Thanks, Felix!!!

Moments later, Felix started signing autographs.  We scooted over to the small gathering of people around Felix.  I was holding Kellan but another fan helped guide time right into the thick of the group…

…(you can see his hat just under the arms of the guy in the royal blue shirt) and King Felix stepped back from the group to get an extra good hold on the ball as he put a beautiful signature right on the sweet spot of the baseball he had just tossed to Tim.

Thanks, again, Felix! (And congrats again on the Perfecto!)

On our drive home, Tim was looking at the Felix autograph while chatting on the phone with his mommy and explaining the autograph.  He said something hilarious:  “Felix’s autograph is so cool.  It’s part signature and part letters!  You know how most autographs are just scribbles like a signature?  Well, this is both signature and letters!!!”  (That’s a paraphrase, by the way).

Once the Mariners started playing catch, we stationed ourselves between Oliver Perez and Shawn Kelley:

Perez was playing catch with King Felix while Kelley played catch with Lucas Luetge.

This was some of the coolest *catch watching* in which we have ever participated.  Perez, who apparently has a crazy-strong arm, and Felix were playing long toss and Felix just kept scooting back-and-back-and-back.  Eventually, Perez threw a homerun over the CF fence and into the batters’ eye.  The grass in the batters’ eye is elevated so Felix was able to see Perez when he went up to retrieve the ball.  So Perez and Felix ended up playing catch from the batters’ eye to the LF warning track for a minute or two.  It was mighty impressive!

When Felix came back into CF it got even more interesting.  Felix nearly threw a ball into the seats.  Perez had to drift all the way back to the wall and reach up to get the ball.  Then, Felix threw a ball about one full section to our right.  It was definitely going into the stands.  I raced over there and there was zero doubt in my mind that I was going to catch it.  The throw was so offline and high that it didn’t seem like Perez was even going for it.  But then, as I reached up to make the easy catch at head level, Perez came flying in and made a running/jumping catch about one foot in front of my glove!

The whole thing was a ton of fun to watch.

Felix and Perez finished with some shorter harder throwing:

And then Felix came over to the wall and started signing autographs again.  Tim really wanted to get his picture with Felix, but there were too many people at this point gathered around trying to get an autograph.   So we backed away from the scene…and got rewarded for it.  As Felix signed autographs, Perez slowly walked toward the dugout.  Tim was just goofing off minding his own business in the front row when Perez walked up behind him and handed over the highly entertaining Perez-King Felix warm up baseball.  Awesome!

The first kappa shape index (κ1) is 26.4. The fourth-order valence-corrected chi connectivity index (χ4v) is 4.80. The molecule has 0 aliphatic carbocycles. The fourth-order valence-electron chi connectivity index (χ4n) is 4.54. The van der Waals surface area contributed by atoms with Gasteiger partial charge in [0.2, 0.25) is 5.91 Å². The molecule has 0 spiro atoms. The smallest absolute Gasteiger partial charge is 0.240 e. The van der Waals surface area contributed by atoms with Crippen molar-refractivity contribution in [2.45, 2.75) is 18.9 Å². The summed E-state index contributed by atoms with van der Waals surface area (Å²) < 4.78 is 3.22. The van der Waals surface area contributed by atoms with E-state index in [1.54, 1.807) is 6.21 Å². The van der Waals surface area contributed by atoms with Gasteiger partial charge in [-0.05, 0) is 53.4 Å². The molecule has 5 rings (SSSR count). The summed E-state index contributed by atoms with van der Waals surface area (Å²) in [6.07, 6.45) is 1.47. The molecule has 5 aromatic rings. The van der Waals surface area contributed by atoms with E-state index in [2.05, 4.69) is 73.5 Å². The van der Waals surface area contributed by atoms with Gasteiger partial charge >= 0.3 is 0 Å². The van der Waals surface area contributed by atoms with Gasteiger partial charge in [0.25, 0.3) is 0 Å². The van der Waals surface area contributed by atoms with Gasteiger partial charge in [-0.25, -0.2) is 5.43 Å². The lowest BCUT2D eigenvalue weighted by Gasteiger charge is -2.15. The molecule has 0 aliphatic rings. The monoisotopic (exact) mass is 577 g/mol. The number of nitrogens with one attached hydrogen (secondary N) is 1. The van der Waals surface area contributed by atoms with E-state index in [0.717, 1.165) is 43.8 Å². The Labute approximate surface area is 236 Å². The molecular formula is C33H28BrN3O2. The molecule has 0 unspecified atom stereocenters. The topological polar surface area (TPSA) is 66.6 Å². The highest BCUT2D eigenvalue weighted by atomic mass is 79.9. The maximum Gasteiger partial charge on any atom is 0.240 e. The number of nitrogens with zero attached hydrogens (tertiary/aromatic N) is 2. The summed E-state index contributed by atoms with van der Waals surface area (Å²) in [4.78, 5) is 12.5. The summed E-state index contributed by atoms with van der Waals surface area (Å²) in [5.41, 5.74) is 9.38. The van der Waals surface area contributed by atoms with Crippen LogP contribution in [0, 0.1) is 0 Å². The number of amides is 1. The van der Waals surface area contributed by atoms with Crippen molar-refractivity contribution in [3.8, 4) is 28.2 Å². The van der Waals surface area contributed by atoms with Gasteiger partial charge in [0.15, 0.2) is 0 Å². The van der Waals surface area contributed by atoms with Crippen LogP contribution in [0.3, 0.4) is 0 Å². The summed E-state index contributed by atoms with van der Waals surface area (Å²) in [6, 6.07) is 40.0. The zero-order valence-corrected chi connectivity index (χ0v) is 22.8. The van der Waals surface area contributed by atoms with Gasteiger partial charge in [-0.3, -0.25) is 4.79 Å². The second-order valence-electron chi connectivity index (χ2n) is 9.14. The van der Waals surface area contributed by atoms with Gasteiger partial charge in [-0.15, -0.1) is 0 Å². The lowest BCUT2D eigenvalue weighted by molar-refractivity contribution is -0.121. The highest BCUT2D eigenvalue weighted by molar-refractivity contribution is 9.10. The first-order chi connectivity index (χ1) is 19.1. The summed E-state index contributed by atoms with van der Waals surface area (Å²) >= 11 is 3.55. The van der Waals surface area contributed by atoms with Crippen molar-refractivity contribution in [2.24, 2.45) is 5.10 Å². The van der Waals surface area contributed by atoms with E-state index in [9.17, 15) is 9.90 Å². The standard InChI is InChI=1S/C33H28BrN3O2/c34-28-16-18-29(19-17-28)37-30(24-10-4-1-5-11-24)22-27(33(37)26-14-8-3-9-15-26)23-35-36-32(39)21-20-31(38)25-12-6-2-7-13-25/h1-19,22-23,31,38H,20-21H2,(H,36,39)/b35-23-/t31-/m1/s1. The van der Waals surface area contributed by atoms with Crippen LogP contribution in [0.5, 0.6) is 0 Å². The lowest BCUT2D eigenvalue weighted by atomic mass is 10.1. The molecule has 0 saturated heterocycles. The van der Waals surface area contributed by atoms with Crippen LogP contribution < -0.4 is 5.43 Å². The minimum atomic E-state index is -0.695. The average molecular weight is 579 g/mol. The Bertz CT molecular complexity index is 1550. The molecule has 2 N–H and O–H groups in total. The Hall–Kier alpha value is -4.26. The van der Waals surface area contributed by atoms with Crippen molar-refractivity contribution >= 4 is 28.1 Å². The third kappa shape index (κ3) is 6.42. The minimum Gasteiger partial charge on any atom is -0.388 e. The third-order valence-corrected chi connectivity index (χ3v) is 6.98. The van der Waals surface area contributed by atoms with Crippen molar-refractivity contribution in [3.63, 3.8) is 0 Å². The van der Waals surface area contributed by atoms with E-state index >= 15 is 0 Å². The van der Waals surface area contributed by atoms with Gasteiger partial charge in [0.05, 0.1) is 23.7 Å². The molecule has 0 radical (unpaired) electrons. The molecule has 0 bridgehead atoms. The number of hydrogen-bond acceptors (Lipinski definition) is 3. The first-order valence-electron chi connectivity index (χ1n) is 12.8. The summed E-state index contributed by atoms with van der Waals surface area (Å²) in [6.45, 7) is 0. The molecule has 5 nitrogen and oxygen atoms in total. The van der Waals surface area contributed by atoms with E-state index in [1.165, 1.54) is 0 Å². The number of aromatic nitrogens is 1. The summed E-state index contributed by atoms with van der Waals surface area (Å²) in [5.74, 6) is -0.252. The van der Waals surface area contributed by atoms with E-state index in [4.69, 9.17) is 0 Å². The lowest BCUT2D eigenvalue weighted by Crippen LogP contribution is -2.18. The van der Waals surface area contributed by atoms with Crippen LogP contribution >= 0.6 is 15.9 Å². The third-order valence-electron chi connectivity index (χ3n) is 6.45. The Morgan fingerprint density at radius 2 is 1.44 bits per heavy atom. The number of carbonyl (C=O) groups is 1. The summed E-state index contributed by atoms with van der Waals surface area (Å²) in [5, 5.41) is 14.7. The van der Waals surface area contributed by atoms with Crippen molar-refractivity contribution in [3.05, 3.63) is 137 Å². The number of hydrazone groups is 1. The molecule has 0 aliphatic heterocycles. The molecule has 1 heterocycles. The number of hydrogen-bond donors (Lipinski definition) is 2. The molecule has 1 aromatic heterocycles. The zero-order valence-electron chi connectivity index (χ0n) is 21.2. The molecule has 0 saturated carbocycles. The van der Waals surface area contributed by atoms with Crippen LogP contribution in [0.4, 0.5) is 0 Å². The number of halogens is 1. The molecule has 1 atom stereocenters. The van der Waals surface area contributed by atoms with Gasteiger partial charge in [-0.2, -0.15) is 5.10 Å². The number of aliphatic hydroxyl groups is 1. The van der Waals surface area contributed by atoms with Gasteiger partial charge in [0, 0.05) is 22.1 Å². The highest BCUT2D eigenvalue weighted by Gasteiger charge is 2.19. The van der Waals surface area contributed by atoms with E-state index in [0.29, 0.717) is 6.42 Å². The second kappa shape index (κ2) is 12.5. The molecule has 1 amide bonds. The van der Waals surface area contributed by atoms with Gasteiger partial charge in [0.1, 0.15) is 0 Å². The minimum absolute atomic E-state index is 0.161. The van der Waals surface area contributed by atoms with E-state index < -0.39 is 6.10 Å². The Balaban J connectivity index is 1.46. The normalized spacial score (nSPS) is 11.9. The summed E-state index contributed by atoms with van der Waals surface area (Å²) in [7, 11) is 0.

Thanks, Oliver!

While all of this was going on with Felix and Perez, I had also been communicating a bit with Shawn Kelley.  Kelley seems to be a super cool guy, a great dad and a big fan of kids.  And if you follow him on Twitter, you’ll see he’s pretty funny too.

Well, my goal was to get a picture of him with the boys.  At times while players warm up, you can make eye contact or get in a word or two without disturbing their process.  I used these little breaks in the action to ask Kelley if the boys could get a picture with him after he was done warming up.

It was funny because he kept motioning like, “You want my autograph?”  And I would respond, “That would be cool too, but I really want a picture with you.”

Then, wouldn’t you know it, Kellan fell down and scraped his knee a bit (he does this all the time) right as Kelley wrapped up his throwing.  Kelley still thought we were asking for an autograph.  But all of our baseballs were put away and I didn’t feel like pulling one out.  I really just wanted a picture of him and the boys.  Because of the sniffling due to the scraped knee, the picture ended up being just Tim and Shawn:

Probably also due to the sniffling from the scraped knees, before leaving Shawn reached out and handed his warm up baseball to Kellan.  And it actually did the trick perfectly!  Kellan loves when he gets a baseball.  His eyes lit up and he yelled, “Baseball!”